Wrapping 24 trees on Main Street with white, LED lights, seven months of the year was proposed by Chamber of Commerce representatives at the July 18 Town Board meeting.
The agenda item was listed as “Chamber of Commerce Holiday Lighting Proposal” but it entailed more than that.
Chamber chair Hilary Wilkes and Kay Craig suggested the 24 trees on two blocks of Main from 5th to 3rd streets, including the end-cap trees, be wrapped – trunk and limbs — with lights turned on dusk to dawn or some specific timeframe, October until just after Easter.
They showed a quick video of lighted trees along a street that the company who would do the work We Hang Christmas Trees” did elsewhere.
Pictured below is the video that was shown at the Town Board meeting of an example of We Hang Christmas Lights’ work.
Wilkes said one of the Chamber’s goals is to make the experience of visitors as heightened as possible while they are here.
“Throughout the country small towns use lights during all times of year to make guests feel welcome and they create an ambiance in the downtown area which encourages folks to stick around, relax, maybe walk around after dinner and make use of the Main Street area,” she said.
Kay Craig said she has heard from a lot of people Highlands is dreary after thy Christmas lights are taken down.
“With the lights, when folks come here in February, March, and January and they are pulling into town, even though its 6 o’clock at night instead of pitch black what they would be coming into is something lit up, more welcoming,” said Wilkes. “It may help with commerce, but this is really just to provide ambiance for our downtown area. If we like it, we can look at going up and down 4th street toward the park.”
Wilkes said she doesn’t want the moniker “holiday lights” attached to the proposal because it’s more a “fall and winter lighting” proposal.
She said the Chamber board has already approved this as an expenditure. “We Hang Christmas Lights” has proposed $30,700, to install the lights, check them once a month, maintain them and take them down.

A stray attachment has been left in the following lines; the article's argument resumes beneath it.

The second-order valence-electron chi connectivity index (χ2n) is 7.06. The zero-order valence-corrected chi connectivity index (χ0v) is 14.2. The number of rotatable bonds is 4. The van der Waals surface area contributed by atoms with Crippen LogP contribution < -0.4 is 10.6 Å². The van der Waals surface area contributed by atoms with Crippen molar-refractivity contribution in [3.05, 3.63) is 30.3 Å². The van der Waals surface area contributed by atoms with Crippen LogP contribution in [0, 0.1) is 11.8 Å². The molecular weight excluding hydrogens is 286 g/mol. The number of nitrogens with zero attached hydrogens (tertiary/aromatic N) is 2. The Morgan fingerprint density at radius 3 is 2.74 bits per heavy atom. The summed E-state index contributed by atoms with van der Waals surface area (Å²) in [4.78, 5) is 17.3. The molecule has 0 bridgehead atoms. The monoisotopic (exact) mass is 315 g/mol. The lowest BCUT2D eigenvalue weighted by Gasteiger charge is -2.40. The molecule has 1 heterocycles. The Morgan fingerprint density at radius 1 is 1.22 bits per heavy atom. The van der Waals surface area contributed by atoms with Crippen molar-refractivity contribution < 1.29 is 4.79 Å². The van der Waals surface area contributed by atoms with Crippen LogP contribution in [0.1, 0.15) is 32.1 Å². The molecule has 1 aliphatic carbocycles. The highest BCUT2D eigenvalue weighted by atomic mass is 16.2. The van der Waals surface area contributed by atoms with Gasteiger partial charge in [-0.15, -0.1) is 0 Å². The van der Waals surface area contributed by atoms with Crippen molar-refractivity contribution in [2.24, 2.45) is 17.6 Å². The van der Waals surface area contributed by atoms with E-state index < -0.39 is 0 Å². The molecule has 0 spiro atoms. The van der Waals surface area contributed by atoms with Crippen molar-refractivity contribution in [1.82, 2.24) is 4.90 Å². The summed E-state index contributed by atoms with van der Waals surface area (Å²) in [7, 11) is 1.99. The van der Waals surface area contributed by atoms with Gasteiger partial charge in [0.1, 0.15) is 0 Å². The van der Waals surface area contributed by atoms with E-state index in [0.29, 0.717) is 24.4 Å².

“What we seek from the town is the electrical piece of it — making sure we have access to power and for the town to also pay the power bill,” said Wilkes.
Wilkes said they wanted approval from the Town Board that night, because “We Hang Lights” has to start preparing lights tomorrow.”
She said the company needs three to four weeks to get them on every tree in late August early September so they are ready for the fall season the first of October. They would be taken down just after Easter – this year April 19; that would give the trees four or five months to grow before the lights are put on again.
She said people have asked if the town’s traditional colored lights would still be up during the holidays to provide a distinction but she said she didn’t know if it’s possible with the lights planned for the project, or if there is a need for the colored holiday lights.
“It seems like we would have enough decoration with the wreaths around town,” she said.
Wilkes said they hadn’t discussed the logistics of the project with anyone at the town level. Mayor Pat Taylor said a lot of questions needed to be answered including the feasibility. Public Works Director/ Town Engineer Lamar Nix who was not at the meeting would have to be consulted before the project could possibly move forward.
Commission Amy Patterson, John Dotson and Eric Pierson said they weren’t ready to give a blanket “yes” that night.